Market opportunities, government policies, and technology are driving a fundamental shift in the expectations for road transportation. The transport industry as a whole is changing, both globally and domestically. This shift was apparent even before the COVID-19 pandemic put newfound pressure on supply chains... and sent consumers fleeing to supermarkets to hoard toilet paper.
What’s a transport company to do? Construct the foundation of their future on the following principles:
Driving with advanced fuels
To a certain extent, these three principles are already changing the road freight industry for good. Technology is driving unprecedented upgrades in transparency, analysis, and control over trucks, goods, and fuel usage, which in turn is reducing greenhouse gas emissions. In short: The future is already here.
Digitalizing road freight logistics
In the transport industry, technology-driven companies are increasing efficiency and maximizing profitability and flexibility for shippers and carriers while also addressing transport’s role in climate change. There’s room for improvement at every aspect of the supply chain, from the first mile to the last.
But what value does digitalization bring to road freight, more specifically? Why does digitalization truly matter?
Traditional freight forwarders are logistics experts who coordinate freight transports as an intermediary between a shipper and a carrier, otherwise known as a trucking company. Most of the logistics industry is still a traditional sector operating with inefficient processes. People miscommunicate with one another, an important document goes missing, and trucks drive back to their starting point empty. That’s where digitalization steps in.
Digital freight forwarders act as a connector between shippers and carriers but also act as an optimizer. Digitalizing and automating road freight logistics processes saves money for shippers and increases earnings for carriers because inefficiencies are eliminated or reduced.
6 key ways digital freight forwarders use technology to improve road freight logistics
A major distinction between traditional “pen-and-paper” logistics and digitalized logistics is the creation and structuring of data. This allows digital freight forwarders, and the shippers and carriers who use them, to benefit from a wealth of data on past shipments, run analysis of operations, and continuously improve on inefficient processes. If a carrier consistently runs late, we can easily identify this and address the problem with a quick look at the real time GPS data. Algorithms identify the problem and flag it so human beings can check the GPS to anticipate and take action if the carrier is indeed running late. Routing algorithms can save fuel and inefficiencies by routing vehicles in a more efficient path and connecting them to their pickup and drop off locations more effectively - thereby avoiding empty kilometers driven.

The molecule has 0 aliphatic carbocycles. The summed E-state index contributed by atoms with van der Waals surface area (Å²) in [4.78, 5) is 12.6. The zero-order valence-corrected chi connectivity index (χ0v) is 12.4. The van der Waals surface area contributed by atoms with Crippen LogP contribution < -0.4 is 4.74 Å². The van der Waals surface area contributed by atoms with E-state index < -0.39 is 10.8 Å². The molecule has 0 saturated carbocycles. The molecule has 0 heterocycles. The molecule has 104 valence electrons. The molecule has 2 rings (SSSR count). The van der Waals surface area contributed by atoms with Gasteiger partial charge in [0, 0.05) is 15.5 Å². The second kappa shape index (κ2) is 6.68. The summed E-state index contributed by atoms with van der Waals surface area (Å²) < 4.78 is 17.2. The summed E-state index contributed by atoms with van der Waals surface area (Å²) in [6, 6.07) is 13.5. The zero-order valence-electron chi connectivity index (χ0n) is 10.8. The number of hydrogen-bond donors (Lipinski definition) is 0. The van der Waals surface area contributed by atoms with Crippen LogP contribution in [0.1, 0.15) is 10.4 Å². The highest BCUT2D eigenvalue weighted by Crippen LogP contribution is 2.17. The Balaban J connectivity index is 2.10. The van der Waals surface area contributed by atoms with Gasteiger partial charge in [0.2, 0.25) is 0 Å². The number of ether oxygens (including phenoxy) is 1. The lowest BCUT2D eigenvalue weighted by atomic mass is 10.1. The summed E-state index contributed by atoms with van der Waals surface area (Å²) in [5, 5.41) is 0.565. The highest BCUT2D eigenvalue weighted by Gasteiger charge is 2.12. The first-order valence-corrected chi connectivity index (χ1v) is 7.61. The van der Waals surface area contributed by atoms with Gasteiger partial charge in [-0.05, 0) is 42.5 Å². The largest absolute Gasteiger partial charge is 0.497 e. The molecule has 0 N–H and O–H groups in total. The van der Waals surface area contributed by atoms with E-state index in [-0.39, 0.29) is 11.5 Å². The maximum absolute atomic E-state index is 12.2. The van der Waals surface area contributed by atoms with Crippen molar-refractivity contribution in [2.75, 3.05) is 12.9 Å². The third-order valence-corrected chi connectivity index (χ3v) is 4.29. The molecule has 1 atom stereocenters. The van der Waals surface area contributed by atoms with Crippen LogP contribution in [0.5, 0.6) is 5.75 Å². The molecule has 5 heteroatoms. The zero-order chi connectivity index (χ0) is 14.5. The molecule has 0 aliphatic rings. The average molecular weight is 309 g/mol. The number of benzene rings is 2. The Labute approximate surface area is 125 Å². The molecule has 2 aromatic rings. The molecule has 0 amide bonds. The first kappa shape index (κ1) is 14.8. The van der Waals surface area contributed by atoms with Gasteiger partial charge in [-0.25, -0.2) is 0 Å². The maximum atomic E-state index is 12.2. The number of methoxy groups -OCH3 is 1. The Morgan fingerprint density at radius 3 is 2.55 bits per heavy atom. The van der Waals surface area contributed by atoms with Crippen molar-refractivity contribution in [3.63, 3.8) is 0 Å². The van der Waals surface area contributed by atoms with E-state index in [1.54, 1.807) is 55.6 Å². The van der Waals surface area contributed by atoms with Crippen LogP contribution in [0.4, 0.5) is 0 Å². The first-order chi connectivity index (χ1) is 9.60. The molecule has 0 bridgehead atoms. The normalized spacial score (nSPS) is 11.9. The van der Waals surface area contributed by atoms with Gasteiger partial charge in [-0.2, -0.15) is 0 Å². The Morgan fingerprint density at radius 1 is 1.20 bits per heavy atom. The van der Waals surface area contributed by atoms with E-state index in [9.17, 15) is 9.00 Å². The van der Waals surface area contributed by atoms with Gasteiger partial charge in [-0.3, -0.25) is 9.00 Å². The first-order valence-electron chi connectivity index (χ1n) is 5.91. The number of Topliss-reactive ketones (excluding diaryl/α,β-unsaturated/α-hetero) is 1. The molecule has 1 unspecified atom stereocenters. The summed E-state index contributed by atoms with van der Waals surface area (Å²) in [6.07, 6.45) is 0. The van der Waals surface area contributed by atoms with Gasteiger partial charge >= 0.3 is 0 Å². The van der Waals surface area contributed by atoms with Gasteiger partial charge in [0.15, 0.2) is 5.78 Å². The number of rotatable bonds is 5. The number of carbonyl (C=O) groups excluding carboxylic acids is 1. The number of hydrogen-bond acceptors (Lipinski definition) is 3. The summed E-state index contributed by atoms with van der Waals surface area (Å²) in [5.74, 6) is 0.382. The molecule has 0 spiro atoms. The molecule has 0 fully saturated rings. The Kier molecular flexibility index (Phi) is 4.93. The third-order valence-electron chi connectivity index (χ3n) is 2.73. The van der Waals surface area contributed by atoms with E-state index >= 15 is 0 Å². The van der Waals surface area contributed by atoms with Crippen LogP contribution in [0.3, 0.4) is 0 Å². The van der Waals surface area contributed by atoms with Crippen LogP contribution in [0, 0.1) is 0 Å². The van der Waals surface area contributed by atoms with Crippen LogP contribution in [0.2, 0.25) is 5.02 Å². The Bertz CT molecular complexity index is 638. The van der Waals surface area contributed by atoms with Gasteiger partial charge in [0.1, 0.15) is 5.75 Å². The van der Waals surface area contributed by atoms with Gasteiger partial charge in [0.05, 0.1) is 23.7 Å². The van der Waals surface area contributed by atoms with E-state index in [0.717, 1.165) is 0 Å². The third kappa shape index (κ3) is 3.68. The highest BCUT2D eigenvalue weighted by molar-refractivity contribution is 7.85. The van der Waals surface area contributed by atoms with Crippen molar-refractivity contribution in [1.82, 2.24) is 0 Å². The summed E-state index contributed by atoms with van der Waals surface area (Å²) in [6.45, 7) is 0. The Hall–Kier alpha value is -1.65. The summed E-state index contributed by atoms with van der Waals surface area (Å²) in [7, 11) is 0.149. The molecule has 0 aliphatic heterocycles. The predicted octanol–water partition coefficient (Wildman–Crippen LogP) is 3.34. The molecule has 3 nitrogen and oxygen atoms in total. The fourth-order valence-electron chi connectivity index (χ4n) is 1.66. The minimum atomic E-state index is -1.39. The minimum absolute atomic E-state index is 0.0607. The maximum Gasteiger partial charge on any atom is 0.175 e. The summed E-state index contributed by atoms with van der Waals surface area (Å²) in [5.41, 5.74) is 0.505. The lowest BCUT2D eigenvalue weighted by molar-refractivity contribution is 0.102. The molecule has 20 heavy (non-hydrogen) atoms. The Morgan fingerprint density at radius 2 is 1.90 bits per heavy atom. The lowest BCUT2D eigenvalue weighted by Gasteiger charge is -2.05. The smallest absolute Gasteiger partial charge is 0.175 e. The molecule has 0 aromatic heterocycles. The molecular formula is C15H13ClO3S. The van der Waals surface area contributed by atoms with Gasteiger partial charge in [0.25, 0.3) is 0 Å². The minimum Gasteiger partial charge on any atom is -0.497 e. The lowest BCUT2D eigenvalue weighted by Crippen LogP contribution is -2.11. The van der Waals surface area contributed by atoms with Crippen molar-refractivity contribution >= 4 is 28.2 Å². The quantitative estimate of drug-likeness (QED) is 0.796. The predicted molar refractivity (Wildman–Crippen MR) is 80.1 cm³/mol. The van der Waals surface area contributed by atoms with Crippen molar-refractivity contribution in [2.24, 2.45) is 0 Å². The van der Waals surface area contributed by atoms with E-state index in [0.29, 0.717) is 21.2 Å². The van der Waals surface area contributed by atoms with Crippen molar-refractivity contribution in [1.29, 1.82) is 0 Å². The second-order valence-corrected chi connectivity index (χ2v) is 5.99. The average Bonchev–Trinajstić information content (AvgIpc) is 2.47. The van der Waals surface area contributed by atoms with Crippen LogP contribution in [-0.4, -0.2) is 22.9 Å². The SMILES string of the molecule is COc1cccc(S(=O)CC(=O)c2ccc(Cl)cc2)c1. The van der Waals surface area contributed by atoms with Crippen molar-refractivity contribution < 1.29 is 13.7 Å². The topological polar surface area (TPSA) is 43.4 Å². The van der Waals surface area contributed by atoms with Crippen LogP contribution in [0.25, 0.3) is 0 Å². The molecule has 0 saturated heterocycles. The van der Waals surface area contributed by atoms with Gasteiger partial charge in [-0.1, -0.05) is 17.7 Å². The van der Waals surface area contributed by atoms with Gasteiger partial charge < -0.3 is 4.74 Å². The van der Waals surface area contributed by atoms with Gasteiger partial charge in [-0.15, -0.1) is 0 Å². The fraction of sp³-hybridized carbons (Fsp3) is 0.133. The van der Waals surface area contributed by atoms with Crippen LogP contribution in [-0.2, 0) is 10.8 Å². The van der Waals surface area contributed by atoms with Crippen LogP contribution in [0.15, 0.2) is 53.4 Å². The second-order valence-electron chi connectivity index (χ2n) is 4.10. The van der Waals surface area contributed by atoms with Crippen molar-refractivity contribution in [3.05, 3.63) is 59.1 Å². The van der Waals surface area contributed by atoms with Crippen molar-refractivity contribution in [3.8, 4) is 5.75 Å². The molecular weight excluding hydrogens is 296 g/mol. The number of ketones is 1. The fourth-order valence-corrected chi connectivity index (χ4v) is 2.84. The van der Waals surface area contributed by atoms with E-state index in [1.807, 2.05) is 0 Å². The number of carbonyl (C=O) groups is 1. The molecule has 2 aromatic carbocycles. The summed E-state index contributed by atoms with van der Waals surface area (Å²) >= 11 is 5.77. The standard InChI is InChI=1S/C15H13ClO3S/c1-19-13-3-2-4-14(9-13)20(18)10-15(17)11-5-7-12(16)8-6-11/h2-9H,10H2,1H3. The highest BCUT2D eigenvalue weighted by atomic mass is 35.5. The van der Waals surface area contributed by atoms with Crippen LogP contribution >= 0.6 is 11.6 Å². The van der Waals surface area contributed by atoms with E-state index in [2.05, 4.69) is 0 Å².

Technology in road freight isn’t limited to digital freight forwarders. Players throughout the ecosystem are adapting their day-to-day business and longer-term planning to make use of the opportunities tech solutions provide. Software as a service (SaaS) companies, for example, provide software solutions directly to shippers, carriers, or both. Overall, digitalization is an opportunity to use the most advanced technology to make traditional road freight logistics simpler, more efficient, and higher quality for everyone involved. Eventually, this will even lead to lower prices on store shelves for end consumers.
Low carbon solutions for road freight transport
The logistics industry is in the midst of a fundamental change for the better - a change towards low carbon operations becoming the standard. Technologies like diesel are soon going to go the way of the horse and carriage.
Best practices for companies include the establishment of key processes that allow for improvement of carbon emissions:
Calculating and tracking companies’ carbon footprints and fuel consumption
Establishing carbon targets as a key performance indicator (KPI) for organizations
Putting the processes in place to allow for the optimization of the supply chain to account for carbon emissions
Implementing these three best practices allows an organization to move towards becoming a low-carbon operation, even when the challenge seems big at year 1.
1 Company carbon emissions calculations can take place either top-down or bottom-up. The top-down practice looks at the entire company carbon footprint and can use a recognized framework such as the Greenhouse Gas Protocol. The bottom-up approach empowers companies to understand the emissions from each transport. The Global Logistics Emissions Council (GLEC) has developed the industry-standard methodology for calculating and reporting the greenhouse gas footprint of logistics.
2. Establishing emissions targets is an important next step (or can be done simultaneously with step 1). This ensures that companies will move in the right direction even when many of the answers are still unknown on day 1. There are several ways to set emissions reduction targets, one of which is the Science Based Target Initiative (SBTi). SBTi considers targets to be “science-based” if they are in line with “limiting global warming to well-below 2°C above pre-industrial levels and pursuing efforts to limit warming to 1.5°C.”